Recently, I pulled in and there was another gentleman in the booth. This time my meeting was the Fund for the Arts board meeting. After the meeting, I was pulling up to the booth to pay I pulled out my wallet to find that I had a large bill. Please note that I don’t make a habit of carrying large denominations. So I pulled forward and the gentleman checks my ticket and tells me it will be $4.50. And so begins my inquiry as to whether he could “break” a large bill.parking booth

He immediately said “no”. All I had on me in change was two dollars. So I implored him to let me just run to the bank and I would come back with money to pay him. He hesitated. I promised. I gave him the two dollars I had and emphatically promised to be back in 10 minutes. He relented. I went to the bank and was back in the time frame.

When I pulled in the same gentleman opened the metal booth door and smiled. “You are an honest person,” he said. I handed him a $10 dollar bill. “I didn’t believe you would come back.” With that he handed me change as if I’d given him $20. After quickly checking my bank envelope, I handed the money back explaining his error. He chuckled, “I was just testin’ ya.”

Enough tests for one day. I drove away thinking that in reality, he was probably a little challenged by the money math. I was also glad to be the honest example for the day.

Have you found yourself in situations like this? Has your character been tested?

All the best,
KK

15 more — I’m doing my part

So our goal was 100 posts and 100 followers by December 31st.  Many of you have done your part, there are 64 followers. I’m doing my part, this is post number 85.  There are 15 more coming.  I promise.  A few have been drafted others are still rolling around in this red-headed head.  You know, natural-born red-heads are dwindling in number…but I digress.  Here’s how you can help:

First, be sure you are following.  Just click the “Follow” button to the right right arrowof this post.  Second, you could share this or any of my posts on your Facebook page inviting your friends to follow as well.  Thirdly, you could copy and paste www.kkscandor.com in an email message telling friends and family that you are offering them a subscription to my blog for the holidays.  Yes, I know it’s free, but the value and thought are what gift giving is all about, isn’t it?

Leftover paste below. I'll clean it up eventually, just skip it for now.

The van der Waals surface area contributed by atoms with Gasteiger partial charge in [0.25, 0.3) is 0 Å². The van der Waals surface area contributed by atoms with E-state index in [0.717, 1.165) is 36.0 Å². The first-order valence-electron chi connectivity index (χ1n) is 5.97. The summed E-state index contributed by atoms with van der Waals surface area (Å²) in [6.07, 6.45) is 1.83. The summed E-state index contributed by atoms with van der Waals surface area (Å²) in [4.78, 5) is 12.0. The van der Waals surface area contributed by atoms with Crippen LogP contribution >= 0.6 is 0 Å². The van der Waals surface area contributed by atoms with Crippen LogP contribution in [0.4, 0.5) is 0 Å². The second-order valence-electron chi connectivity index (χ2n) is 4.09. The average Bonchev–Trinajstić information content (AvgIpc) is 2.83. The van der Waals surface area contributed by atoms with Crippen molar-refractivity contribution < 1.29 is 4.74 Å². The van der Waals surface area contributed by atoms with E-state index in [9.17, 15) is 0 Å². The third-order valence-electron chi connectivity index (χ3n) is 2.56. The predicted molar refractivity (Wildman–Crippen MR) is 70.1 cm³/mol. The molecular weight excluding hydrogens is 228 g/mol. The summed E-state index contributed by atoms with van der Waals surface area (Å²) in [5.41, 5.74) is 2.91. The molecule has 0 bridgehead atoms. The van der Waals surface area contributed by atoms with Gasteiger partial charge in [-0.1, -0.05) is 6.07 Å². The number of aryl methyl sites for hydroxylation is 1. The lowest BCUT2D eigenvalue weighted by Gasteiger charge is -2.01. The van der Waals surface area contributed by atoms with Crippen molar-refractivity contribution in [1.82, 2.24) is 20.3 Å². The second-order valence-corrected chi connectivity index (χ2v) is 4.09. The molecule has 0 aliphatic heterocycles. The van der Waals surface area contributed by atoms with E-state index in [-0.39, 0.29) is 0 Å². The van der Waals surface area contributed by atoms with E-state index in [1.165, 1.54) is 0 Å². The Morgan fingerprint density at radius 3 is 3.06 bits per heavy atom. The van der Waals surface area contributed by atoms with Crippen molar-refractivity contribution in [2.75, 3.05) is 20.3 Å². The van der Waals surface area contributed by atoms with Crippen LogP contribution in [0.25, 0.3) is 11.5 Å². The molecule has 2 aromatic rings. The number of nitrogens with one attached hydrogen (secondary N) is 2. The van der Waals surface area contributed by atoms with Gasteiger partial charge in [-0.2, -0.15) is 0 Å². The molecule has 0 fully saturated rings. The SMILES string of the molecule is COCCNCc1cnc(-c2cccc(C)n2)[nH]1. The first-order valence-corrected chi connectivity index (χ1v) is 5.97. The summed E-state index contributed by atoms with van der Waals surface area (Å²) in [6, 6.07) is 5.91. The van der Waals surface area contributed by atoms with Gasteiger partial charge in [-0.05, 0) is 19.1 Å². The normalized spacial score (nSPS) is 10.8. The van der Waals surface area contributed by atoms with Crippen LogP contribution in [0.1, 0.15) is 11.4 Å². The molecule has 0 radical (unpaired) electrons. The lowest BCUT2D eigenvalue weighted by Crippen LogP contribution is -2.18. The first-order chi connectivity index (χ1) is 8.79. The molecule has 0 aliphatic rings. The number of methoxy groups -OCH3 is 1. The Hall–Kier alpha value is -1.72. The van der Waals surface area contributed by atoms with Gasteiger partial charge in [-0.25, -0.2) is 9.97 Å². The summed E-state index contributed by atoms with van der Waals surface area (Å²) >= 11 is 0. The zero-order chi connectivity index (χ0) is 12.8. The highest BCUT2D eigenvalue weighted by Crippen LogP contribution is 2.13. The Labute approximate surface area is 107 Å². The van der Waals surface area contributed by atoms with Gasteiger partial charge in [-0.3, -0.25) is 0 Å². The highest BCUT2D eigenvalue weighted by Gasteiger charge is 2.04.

Finally, enjoy the impact you could have on helping me accomplish my goal and in return you are giving friends and family a gateway to encouragement.

Thank you.

All the best,

KK

6 Things I’m grateful for – One at a Time – Number 1

sqeasy vegetable soupThanksgiving Soup

I’ve been thinking a lot about what todays grateful item would be.  Reading over the previous five I am hopeful that much more of what I’m thankful for has been woven throughout.  I didn’t want today’s post to be the typical things like faith, family and friends.  You did read those things into the other posts, right?  If not, here they are; I am very thankful for my faith the holds me steady, my family that always stands firm with me, and my friends who encourage me and add so much to my life.

Today’s post is what I like to call Thanksgiving soup – a bunch of little things that are full of goodness and laughter that come together to give great flavor to my world.  It’s the simplest of things and people I encounter each day.  Times and encounters that can’t be plan, Fate brings them together.  We need to be paying attention to catch them.

This morning I got up to watch the Macy’s Day Parade – a Thanksgiving tradition of mine for many years.  Jay got up with me and we enjoyed a cup of hot tea, the Rockettes, and marching bands from all over the country.  About half way through, Cole got up and joined us.  There the three of us snuggled on the couch, laughing and playfully enjoying some fun.   It is these moments I have grown old enough and wise enough to cherish in my heart.  You can’t trade them.